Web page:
Greater Clements

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Photo: T. Charles Erickson Review
Legacies of the past connect and collide throughout Samuel D. Hunter’s ambitious, multi-layered “Greater Clements,” now on view at Lincoln Center’s Mitzi E. Newhouse Theatre. Hunter is not content to write what could be a simple Ingean drama about Maggie, a 65-year-old woman (the magnificent Judith Ivey) readjusting to life with her mentally ill 27-year-old son Joe (an alternately sympathetic and terrifying Edmund Donovan) – although that storyline nonetheless remains the heart of this three-act play.

Instead, he stuffs the work with socioeconomic commentary, tales of past racial discrimination and police brutality and more in order to create an admittedly rich tapestry, albeit one that threatens to unravel at almost any second. Indeed, the show’s many strands not only overwhelm us at times, but distract us from the narrative that interests us the most.

In Ivey’s flawless turn, we realize why the down-to-earth yet spirited Maggie is one of the most beloved residents of Clements, a tiny, depressed “town” in Idaho which has, in fact, decided to “unincorporate” in order not to be governed by the rules proposed by the rich Californians who now make it a summer residence. True, her family has been part of the town’s fabric for generations; her grandfather and father both worked in the nearby mine – the latter having lost his life in a deadly fire there. She also now runs the soon-to-be-closed museum commemorating the mine (located at the bottom of her house) and was the mine’s tour guide, as was Joe before his rather strange psychotic illness caused him to flee to Alaska, from where Maggie has recently “rescued” him after many years. But it’s her inner qualities of basic goodness that shine, like a miner’s headlight, time and again.

With all of her reasons to stay in Clements vanishing, the long-divorced Maggie is considering moving away to cohabitate with her former childhood sweetheart Billy (the mild-mannered Ken Narasaki); their marriage plans were thwarted 50 years ago because Billy was Japanese-American, and Maggie’s father, a World War II veteran, strenuously objected to the union. Now, he’s widowed by not exactly unencumbered; he has a serious case of prostate cancer and is raising his spunky, unhappy 14-year-old granddaughter Kel (a thoroughly believable Haley Sakamoto) rather than leaving her in the care of her alcoholic father.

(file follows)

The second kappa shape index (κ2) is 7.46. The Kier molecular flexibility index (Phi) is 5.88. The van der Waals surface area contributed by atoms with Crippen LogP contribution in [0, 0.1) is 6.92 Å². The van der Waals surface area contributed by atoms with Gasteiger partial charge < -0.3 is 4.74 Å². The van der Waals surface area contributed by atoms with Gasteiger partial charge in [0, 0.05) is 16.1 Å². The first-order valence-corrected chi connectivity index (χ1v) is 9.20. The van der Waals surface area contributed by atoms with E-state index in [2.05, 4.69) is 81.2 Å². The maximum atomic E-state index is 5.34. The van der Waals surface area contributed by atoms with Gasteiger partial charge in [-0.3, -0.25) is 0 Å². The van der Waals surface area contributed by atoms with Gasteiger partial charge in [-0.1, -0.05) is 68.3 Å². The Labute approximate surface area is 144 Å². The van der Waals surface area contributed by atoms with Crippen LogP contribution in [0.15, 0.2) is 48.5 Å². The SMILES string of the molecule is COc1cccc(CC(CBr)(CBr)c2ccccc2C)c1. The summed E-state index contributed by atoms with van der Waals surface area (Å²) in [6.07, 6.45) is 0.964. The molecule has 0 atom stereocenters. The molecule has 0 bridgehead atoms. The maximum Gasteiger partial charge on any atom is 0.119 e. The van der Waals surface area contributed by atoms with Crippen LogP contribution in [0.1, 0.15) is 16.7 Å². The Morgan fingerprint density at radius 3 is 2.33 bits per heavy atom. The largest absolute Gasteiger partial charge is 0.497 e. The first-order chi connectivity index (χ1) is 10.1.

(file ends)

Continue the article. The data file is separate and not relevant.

Much of the play concerns Maggie wondering if the move is the best thing for the still-troubled Joe, and, to a lesser extent, whether she’s even the kind of person who can put her own needs above others. For his part, Billy, who expresses only the occasional doubt, is so enamored of his opportunity for a second chance with her he barely refuses to acknowledge any of the challenges of this arrangement.

Dissuading Maggie from going, in the guise of loving concern, is nosy long-time neighbor Olivia (a shrill Nina Hellman), even though Joe “attacked” her much younger son some years earlier. And town cop Wayne (a very fine Andrew Garman) also thinks it would be better for Joe and Maggie to stick around. Why? As he explains in an excellent mini-monologue, Wayne has chosen not to become his own father, a cop who once severely beat up another mentally-challenged Clements local (obviously suffering from PSTD), and fears police in the town Maggie wants to move to would not be so sympathetic. Cleverly, though, it’s unclear until very late in the third act what decision Maggie will make, even after an unexpected event occurs that could alter her course of action.

One can commend, in part, director Davis McCallum and set designer Dane Laffrey’s decision to mirror the story by creating a complex, moving set that shows the many layers of Maggie’s house. Unfortunately, that set requires the use of four tall poles (which I think also mirror the idea of the mineshaft) which block the view of many in the audience, even those in prime center aisle seats. Like parts of the play itself, the set is one more big idea that’s not ultimately necessary. In fact, a little bit of less (of everything) would greatly benefit “Greater Clements.”
By Brian Scott Lipton

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Edmund Donovan, Andrew Garman, Nina Hellman, Judith Ivey, Kate MacCluggage, James Saito, and Haley Sakamoto

Open/Close Dates
Opening 12/9/2019
Closing Open-ended

Theatre Info
Mitzi E. Newhouse Theater
150 West 65th Street
New York, NY 10023